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China, Israel, and the Geopolitics of Seaports

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China, Israel, and the Geopolitics of Seaports

What could the Chinese investment in the Israeli port of Haifa mean for regional geopolitics in the Middle East?

China, Israel, and the Geopolitics of Seaports
Credit: Wikimedia Commons/ Chris Yunker

At the port of Haifa on Israel’s northern coast, a visitor standing at the dock where the Sixth Fleet of the U.S. Navy anchors can look ahead under the shining Mediterranean sun and the first thing he or she would see would be a berth for oil-carrying vessels. For more careful eyes, however, large sand piles would be visible right beyond the tankers and pipes. These sand piles are located on a sizable reclamation area where major construction work is currently in progress. This is the section of the port of Haifa where a new terminal is being built on an area of 830,000 square meters. A Chinese company, Shanghai International Port Group (SIPG), is undertaking the project, and it will also have the operation rights for the terminal for 25 years after the facilities enter into service in 2021. As the visitor would soon realize, this new terminal is only around 1 kilometer away from the docks where the American warships anchor when they make a port call to Haifa.

Israeli officials like to assert that it is “not a Chinese company, but an Israeli company with Chinese shareholders” that is undertaking the project, which is technically correct. The company in question, SIPG Bayport Terminal Co. Ltd., is a venture registered in Israel, albeit with Chinese capital. In the meantime, such efforts to downplay the company’s Chinese-ness are understandable too, as Israel’s decision to award the tender to a Chinese company has drawn significant criticism from the United States due to the latter’s security concerns. U.S. navy ships will be anchoring literally next to Chinese operated facilities, which would make  them easy prey for China’s intelligence gathering activities. The National Defense Authorization Act for the Fiscal Year 2020, which is currently in the U.S. Senate, makes an explicit mention of such American concerns, referring to an “interest in the future forward presence of United States naval vessels at the Port of Haifa in Israel” and “serious security concerns with respect to the leasing arrangements of the Port of Haifa.” The draft bill “urge[s] the Government of Israel to consider the security implications of foreign investment in Israel.”

Haifa is a case of a seaport becoming subject to geopolitical contestation. The port has already become a new front in the competition between the Untied States and China. In this picture, Israel finds itself between a rock and a hard place, as it does not want to alienate either its ally the United States, or one of its largest economic partners that offers a significant investment and infrastructure building potential — namely China. Israel can afford to lose neither and has to maintain a delicate balance, which is increasingly difficult. On one hand, construction has already started in the port of Haifa, with banners and signs bearing Chinese characters scattered all over the reclamation area. On the other hand, Americans are getting more vocal about their objections and considering withdrawing the Sixth Fleet form Haifa.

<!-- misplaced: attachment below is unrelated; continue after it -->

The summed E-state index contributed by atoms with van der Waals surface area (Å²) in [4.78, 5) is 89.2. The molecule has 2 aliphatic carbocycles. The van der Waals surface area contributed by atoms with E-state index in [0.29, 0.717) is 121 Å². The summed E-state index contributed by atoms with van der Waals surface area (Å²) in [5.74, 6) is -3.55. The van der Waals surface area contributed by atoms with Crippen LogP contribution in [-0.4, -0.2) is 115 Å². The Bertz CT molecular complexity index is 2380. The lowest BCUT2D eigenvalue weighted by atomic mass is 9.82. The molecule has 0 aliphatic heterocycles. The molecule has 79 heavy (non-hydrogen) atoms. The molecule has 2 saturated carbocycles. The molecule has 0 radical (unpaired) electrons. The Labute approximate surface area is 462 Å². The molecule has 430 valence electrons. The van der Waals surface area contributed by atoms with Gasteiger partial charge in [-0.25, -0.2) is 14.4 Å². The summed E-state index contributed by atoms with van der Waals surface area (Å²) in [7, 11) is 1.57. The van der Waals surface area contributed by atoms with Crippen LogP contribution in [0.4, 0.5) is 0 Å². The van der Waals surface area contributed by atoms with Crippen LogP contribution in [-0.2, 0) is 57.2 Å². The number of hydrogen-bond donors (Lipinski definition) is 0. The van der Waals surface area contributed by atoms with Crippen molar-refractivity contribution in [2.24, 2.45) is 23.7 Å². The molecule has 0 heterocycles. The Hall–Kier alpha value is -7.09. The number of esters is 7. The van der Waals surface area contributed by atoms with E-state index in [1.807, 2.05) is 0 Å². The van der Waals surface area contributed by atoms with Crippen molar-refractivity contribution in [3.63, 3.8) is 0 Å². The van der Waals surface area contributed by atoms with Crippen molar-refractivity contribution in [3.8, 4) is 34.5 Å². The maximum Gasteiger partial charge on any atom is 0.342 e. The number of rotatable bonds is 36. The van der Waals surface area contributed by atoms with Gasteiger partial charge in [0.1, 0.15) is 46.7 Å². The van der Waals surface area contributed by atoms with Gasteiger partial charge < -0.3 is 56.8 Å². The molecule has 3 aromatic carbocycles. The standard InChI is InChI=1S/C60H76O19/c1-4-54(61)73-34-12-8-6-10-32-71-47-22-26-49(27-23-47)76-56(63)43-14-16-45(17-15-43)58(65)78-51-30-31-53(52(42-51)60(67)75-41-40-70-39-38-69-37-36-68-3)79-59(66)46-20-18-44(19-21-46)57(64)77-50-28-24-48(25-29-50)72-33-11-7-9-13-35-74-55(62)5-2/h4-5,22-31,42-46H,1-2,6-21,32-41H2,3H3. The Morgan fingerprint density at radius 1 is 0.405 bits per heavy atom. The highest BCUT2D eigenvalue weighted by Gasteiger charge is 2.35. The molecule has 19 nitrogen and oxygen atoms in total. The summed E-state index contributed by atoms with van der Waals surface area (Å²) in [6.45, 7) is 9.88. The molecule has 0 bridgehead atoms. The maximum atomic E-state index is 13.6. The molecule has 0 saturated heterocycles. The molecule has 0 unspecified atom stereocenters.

This is certainly a hot issue, but the U.S.-China competition at the global level is not the only geopolitical dynamic in play with regard to Haifa. The question of the regional impact of an expanded port of Haifa is no less important. How is the complicated web of relations in the Middle East going to be affected when more trade begins to flow into the region through the Israeli port, expanded and operated by the Chinese?

A larger and more effective port of Haifa can certainly be expected to lead to increasing trade volumes and revenues as well as higher economic value added for Israel, thus increasing this country’s power capabilities and shifting the geopolitical balance in the region to its advantage. This is, however, only one thing. Seaports do not merely help their home countries to develop in isolation; they also facilitate greater connectivity between trading partners, thus creating and increasing interdependencies, which can be expected to have a positive peace-inducing impact on the geopolitics of the region. As the liberal paradigm of the international relations discipline suggests, improving trade and investment connections make parties more dependent on each other, which increases the cost of conflict, thus leading the way to a sort of commercial peace.